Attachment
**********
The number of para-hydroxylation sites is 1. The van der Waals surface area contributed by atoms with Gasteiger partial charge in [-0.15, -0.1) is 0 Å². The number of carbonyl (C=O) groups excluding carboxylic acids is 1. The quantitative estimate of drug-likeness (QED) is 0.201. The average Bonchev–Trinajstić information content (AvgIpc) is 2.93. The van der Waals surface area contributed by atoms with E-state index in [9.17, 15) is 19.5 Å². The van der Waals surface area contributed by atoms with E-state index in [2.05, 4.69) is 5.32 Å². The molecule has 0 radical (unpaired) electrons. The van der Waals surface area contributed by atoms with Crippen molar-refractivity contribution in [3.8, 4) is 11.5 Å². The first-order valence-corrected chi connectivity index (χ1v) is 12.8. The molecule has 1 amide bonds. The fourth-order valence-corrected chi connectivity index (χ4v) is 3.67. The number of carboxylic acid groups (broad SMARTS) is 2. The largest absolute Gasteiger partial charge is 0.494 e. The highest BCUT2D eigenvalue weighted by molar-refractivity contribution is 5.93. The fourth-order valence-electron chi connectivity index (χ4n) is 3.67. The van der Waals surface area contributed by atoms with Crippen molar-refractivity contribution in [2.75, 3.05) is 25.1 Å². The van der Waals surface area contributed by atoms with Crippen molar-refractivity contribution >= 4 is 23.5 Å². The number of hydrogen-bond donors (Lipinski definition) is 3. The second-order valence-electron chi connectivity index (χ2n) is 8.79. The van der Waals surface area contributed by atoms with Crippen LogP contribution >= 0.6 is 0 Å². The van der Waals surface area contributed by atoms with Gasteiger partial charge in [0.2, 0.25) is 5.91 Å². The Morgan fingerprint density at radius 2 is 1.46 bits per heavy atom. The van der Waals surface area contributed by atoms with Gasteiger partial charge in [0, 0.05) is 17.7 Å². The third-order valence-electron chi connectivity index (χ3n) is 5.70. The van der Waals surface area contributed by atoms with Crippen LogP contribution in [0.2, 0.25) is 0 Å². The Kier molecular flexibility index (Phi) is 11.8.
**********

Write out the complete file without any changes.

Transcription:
The number of para-hydroxylation sites is 1. The van der Waals surface area contributed by atoms with Gasteiger partial charge in [-0.15, -0.1) is 0 Å². The number of carbonyl (C=O) groups excluding carboxylic acids is 1. The quantitative estimate of drug-likeness (QED) is 0.201. The average Bonchev–Trinajstić information content (AvgIpc) is 2.93. The van der Waals surface area contributed by atoms with E-state index in [9.17, 15) is 19.5 Å². The van der Waals surface area contributed by atoms with E-state index in [2.05, 4.69) is 5.32 Å². The molecule has 0 radical (unpaired) electrons. The van der Waals surface area contributed by atoms with Crippen molar-refractivity contribution in [3.8, 4) is 11.5 Å². The first-order valence-corrected chi connectivity index (χ1v) is 12.8. The molecule has 1 amide bonds. The fourth-order valence-corrected chi connectivity index (χ4v) is 3.67. The number of carboxylic acid groups (broad SMARTS) is 2. The largest absolute Gasteiger partial charge is 0.494 e. The highest BCUT2D eigenvalue weighted by molar-refractivity contribution is 5.93. The fourth-order valence-electron chi connectivity index (χ4n) is 3.67. The van der Waals surface area contributed by atoms with Crippen molar-refractivity contribution in [2.75, 3.05) is 25.1 Å². The van der Waals surface area contributed by atoms with Crippen molar-refractivity contribution >= 4 is 23.5 Å². The number of hydrogen-bond donors (Lipinski definition) is 3. The second-order valence-electron chi connectivity index (χ2n) is 8.79. The van der Waals surface area contributed by atoms with Crippen LogP contribution >= 0.6 is 0 Å². The van der Waals surface area contributed by atoms with Gasteiger partial charge in [0.2, 0.25) is 5.91 Å². The Morgan fingerprint density at radius 2 is 1.46 bits per heavy atom. The van der Waals surface area contributed by atoms with Gasteiger partial charge in [0, 0.05) is 17.7 Å². The third-order valence-electron chi connectivity index (χ3n) is 5.70. The van der Waals surface area contributed by atoms with Crippen LogP contribution in [0.2, 0.25) is 0 Å². The Kier molecular flexibility index (Phi) is 11.8.